practice run bag, I used the same fusible fleece to interface the top panel. All looked well until it was time to attach the grommets.
Because of the extra thickness, I could not sandwich the front and back of the curtain grommets into place. Learn from my mistake.....don't use fusible fleece in the top band.
Note added on Sept 9,2009: I now use a heavy stabilizer interfacing in the top band. I fuse it to the exterior band fabric. The heavy fusible interfacing has stability without the thickness of the fusible fleece. I have no problem attaching the grommets thru the interfaced top bands.

Once your bag is sewn and pressed well, baste the lining of the top band to the exterior top band. This simple step is important in assuring the lining hangs pretty inside your bag.

Yes, you could press and pin the lining in place, however basting is more secure. We want the lining fabric to stay in perfect position when we marking and cutting the holes for the grommets.
Remove the basting threads after your bag is finished.

The grommets are extremely easy to "install" through two layers of fabric (no tools required) Dritz includes a template which makes measuring and marking a breeze and is actually quite fun. Let's not forget the Wow factor something as GRAND as this creates! Thanks Indygo Junction for giving us this Wow factor pattern!!
Once you've traced the circle for the cut-out, machine stitch to reinforce. The Grommet will cover your reinforcing stitches. Stitching to reinforce is not mentioned on instructions.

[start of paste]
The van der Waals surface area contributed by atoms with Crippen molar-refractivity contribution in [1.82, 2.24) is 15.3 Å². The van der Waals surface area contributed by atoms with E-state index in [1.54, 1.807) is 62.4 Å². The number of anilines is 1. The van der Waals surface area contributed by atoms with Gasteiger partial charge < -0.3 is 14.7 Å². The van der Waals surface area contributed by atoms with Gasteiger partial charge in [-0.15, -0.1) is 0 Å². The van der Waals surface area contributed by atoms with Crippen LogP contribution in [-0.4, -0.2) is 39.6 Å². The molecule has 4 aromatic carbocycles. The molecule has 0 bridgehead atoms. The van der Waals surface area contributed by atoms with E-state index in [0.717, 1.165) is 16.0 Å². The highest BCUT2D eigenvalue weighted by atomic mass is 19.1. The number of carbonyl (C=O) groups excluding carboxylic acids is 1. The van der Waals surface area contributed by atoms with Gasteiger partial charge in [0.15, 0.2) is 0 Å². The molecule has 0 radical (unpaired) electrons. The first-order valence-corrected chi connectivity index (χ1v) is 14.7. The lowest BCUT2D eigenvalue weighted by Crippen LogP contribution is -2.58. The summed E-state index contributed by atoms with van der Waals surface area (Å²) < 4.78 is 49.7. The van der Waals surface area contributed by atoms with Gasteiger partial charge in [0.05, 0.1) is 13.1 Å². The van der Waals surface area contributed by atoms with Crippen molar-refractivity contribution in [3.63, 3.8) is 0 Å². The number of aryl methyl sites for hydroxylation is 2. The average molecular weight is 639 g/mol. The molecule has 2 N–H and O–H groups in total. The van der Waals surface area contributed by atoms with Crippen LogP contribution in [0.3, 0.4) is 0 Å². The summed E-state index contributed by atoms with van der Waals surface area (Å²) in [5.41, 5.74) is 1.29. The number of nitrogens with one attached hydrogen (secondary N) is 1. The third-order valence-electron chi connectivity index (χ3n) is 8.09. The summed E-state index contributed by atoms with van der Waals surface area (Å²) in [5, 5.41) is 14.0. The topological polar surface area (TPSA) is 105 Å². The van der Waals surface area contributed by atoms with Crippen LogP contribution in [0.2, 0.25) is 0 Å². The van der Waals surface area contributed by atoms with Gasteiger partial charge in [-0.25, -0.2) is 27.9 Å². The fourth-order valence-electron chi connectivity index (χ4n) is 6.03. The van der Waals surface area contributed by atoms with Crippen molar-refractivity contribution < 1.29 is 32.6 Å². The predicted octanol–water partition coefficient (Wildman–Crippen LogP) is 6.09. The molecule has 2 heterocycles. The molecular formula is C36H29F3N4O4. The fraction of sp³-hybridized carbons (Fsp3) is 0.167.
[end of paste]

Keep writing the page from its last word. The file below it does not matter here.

I also ran a thin beading of Fray Check around my marking line to prevent fraying. Once my bead of Fray Check was dry, I cut out the hole. This bag is large enough to load down with books, toys, etc. Taking steps to reinforce the grommet holes is (in my opinion) a good idea. The large version of the Grids and Grommets bag is wonderful for multi tasking! . It is a purse which could multi task as a diaper, shopping, or even a book bag, yet it looks stylish for an everyday bag. The final photo shows the straps pulled through to allow extra length for wearing slung across your chest. Great option when we need two free hands and a secure purse!

Monday, July 13, 2009

Fabric Flower & Amy Butler Field Bag combo

What to do when a storm knocks out your cable and you can't watch the new episode of Army Wives?
Make a Shabby Chic Fabric Flower! I attached it to my Field Bag.

I know.....I didn't use the same fabrics as in the bag. I was feelin the need to be a little unpredictable.
See my Amy Butler Field Bag & Tote pattern review and tutorial here.

Friday, July 10, 2009

My first Amy Butler Field bag turned out nice!